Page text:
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Is it Time to Start Using the 'I' Word?

September 13, 2010


I have little doubt that critics (and perhaps even fans) of these columns are tiring of my weekly harangue over the sorry performance of Barack Obama. And just when I think I can spend a week actually thinking about something else on which to comment, he renders such fancy impossible by proposing yet another inane scheme for spending our great, great, great grandchildren's hard earned tax dollars. This week is no exception.

His latest election-year, let's-throw-this-against-the-wall-and-hope-it-sticks proposal is a $50 billion boondoggle he wants to earmark for "infrastructure." Now that all those census-worker positions have gone away, thereby throwing cold water all over his celebrated "Recovery Summer," this is his latest lame proposal to create jobs.

No one anywhere in this administration seems willing or able to explain what happened to all those "shovel-ready jobs" that were supposed to be financed by the nearly one trillion dollars in so-called stimulus funds last year. They also don't seem inclined to tell us just what industries are being stimulated, although increasingly we see signs along the road that read, "your stimulus $ at work" — or whatever absurd sentiment Obama's bureaucrats think we are stupid enough to accept. (Note: he may have stimulated the sign market, but we have no real economic evidence of that, so that statement is still speculative. Rumor has it even they are laying people off.)

Like his hero, FDR, Obama seems destined to expand the current recession into a new Great Depression. Honest historians now agree the New Deal lengthened and deepened a nasty fiscal downturn into a fifteen-year economic catastrophe that did not truly end until after World War II, but none of them have jobs in Obama's regime.

Thankfully, presidential term limits preclude this man from being elected four times, as was Roosevelt. But then, given Obama's radical leftist ideology, combined with his complete dearth of experience (FDR at least had a few years experience as governor of a major state), BHO would likely not need twelve-plus years to destroy the Republic. Two full terms, especially with liberals running amuck in Congress, would be plenty of time, thank you very much.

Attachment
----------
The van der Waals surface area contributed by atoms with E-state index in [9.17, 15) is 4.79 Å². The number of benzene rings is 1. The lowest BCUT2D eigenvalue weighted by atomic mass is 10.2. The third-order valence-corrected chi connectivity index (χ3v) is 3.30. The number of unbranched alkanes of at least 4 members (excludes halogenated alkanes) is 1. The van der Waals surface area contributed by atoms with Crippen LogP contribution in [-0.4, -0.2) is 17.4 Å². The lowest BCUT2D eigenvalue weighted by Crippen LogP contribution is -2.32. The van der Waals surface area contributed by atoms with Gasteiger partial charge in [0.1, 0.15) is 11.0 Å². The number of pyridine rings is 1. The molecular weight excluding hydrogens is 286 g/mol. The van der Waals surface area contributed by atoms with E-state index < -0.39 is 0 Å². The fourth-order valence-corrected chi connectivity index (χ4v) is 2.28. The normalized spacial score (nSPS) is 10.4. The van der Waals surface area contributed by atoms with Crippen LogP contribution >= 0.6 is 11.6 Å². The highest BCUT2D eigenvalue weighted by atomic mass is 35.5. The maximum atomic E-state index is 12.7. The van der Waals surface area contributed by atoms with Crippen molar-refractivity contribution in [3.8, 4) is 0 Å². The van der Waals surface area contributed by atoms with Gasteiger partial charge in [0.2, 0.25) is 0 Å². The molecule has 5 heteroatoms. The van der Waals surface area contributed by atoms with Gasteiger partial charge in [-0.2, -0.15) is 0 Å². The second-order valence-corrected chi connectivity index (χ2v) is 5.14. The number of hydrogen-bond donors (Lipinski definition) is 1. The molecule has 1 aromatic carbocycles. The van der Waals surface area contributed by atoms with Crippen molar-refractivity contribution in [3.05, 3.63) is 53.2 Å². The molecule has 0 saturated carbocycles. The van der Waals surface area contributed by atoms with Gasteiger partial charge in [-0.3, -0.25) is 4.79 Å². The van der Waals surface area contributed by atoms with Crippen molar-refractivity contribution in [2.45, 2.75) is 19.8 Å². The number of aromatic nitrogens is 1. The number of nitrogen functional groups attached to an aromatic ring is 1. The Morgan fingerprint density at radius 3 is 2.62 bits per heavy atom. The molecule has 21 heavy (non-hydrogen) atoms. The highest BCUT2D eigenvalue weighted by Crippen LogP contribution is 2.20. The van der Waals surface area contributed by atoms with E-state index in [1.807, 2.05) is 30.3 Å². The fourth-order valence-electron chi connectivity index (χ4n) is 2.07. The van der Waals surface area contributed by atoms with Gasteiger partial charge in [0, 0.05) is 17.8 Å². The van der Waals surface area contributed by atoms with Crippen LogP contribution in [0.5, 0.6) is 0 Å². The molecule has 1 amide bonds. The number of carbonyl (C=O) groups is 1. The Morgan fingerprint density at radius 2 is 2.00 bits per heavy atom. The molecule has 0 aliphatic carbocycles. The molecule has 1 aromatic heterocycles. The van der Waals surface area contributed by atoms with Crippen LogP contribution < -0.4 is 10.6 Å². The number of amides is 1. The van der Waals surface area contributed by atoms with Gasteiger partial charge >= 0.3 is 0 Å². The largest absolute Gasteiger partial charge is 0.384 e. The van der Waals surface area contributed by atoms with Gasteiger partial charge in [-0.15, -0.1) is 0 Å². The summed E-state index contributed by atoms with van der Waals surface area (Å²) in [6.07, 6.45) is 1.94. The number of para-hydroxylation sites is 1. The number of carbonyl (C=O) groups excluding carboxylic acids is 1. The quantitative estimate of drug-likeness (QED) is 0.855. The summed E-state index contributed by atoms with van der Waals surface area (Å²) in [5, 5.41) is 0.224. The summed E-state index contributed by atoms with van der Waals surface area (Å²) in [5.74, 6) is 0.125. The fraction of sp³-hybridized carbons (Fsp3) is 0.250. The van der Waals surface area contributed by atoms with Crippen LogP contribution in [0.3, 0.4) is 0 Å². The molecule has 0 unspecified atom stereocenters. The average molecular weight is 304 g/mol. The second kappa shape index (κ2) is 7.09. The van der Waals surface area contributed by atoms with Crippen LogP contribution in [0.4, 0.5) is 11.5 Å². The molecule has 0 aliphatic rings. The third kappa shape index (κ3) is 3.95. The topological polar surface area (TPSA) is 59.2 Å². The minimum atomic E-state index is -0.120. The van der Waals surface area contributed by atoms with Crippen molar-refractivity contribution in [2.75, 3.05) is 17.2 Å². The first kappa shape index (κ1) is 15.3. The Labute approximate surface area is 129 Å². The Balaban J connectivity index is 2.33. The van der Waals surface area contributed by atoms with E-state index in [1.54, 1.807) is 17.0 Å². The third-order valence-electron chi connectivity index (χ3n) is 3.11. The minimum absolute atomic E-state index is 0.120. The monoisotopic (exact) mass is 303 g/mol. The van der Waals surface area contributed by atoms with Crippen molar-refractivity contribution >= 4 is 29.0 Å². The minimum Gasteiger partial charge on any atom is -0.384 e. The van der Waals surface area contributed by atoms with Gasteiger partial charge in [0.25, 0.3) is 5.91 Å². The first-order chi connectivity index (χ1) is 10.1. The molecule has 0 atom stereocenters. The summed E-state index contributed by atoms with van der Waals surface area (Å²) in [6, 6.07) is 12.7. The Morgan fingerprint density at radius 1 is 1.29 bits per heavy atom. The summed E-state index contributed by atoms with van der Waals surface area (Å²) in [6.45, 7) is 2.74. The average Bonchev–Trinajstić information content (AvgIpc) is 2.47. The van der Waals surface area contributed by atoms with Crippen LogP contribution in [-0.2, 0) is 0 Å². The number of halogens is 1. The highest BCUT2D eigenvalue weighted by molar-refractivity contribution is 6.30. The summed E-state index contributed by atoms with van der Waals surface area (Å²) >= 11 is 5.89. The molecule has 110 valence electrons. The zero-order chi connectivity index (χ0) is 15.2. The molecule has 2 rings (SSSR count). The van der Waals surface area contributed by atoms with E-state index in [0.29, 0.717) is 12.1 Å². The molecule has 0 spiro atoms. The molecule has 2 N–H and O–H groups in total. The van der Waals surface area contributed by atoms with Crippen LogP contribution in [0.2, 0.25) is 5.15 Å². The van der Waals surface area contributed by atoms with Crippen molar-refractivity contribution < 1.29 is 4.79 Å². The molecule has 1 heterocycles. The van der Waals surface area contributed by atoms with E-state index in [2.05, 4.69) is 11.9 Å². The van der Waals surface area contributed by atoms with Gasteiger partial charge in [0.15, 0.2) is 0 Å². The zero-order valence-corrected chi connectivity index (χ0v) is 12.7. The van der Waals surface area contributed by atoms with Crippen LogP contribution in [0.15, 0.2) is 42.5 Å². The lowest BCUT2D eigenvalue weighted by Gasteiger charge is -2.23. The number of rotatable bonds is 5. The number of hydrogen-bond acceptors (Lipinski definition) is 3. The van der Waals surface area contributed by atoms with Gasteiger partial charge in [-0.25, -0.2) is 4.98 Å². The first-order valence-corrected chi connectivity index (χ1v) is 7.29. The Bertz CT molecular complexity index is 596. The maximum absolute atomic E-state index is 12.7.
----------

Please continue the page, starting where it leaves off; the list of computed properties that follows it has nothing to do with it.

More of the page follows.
So, the question arises, is it time to start using the "I" word? I pose this question without recommendation, with all due deference to the U.S. Constitution, which defines the criteria for such action vaguely as "high crimes and misdemeanors." Looking at the two presidential impeachments in U.S. history (Andrew Johnson and Bill Clinton), neither of which resulted in expulsion from office, it is easy to dismiss both as political vendettas.

In Johnson's case, he was Republican Abraham Lincoln's Democrat vice president at the time of Lincoln's assassination. Distrusted by the postwar Congress when he implemented his Presidential Reconstruction, Johnson pushed policies favored by his Southern Democrat cronies, allowing them to implement racist policies toward newly freed blacks throughout the South.

Congress subsequently passed several laws restricting Johnson's power, most notably the Tenure of Office Act, enacted over Johnson's veto. This law denied the president the power to remove from office any official appointed by a past president without the advice and consent of the U.S. Senate. When Johnson attempted to replace Secretary of War Edwin Stanton, who had been appointed by Lincoln, the U.S. House impeached him. The Senate failed by one vote to remove him from office.

Clinton's circumstance, of course, was much different. His initial offenses were personally embarrassing and politically damaging, but his legal woes came after he perjured himself by lying under oath to an independent counsel. He, too, was impeached by the House of Representatives, but a two-thirds majority of the Senate (thanks to Democrats) remained unwilling to convict him of his obvious crimes and misdemeanors.

In Obama's case, virtually everything he proposes is at odds with the Constitution. Is that an impeachable offense? You make the call. In any case, right after the first of the year the GOP should be calling the shots in Congress.

Copyright ©2010 Doug Patton

Doug Patton describes himself as a recovering political speechwriter who agrees with himself more often than not. His weekly columns are syndicated by Cagle Cartoons newspaper syndicate. Readers are encouraged to email him at dpatton@cagle.comand/or to follow him on Twitter at @Doug_Patton.

 


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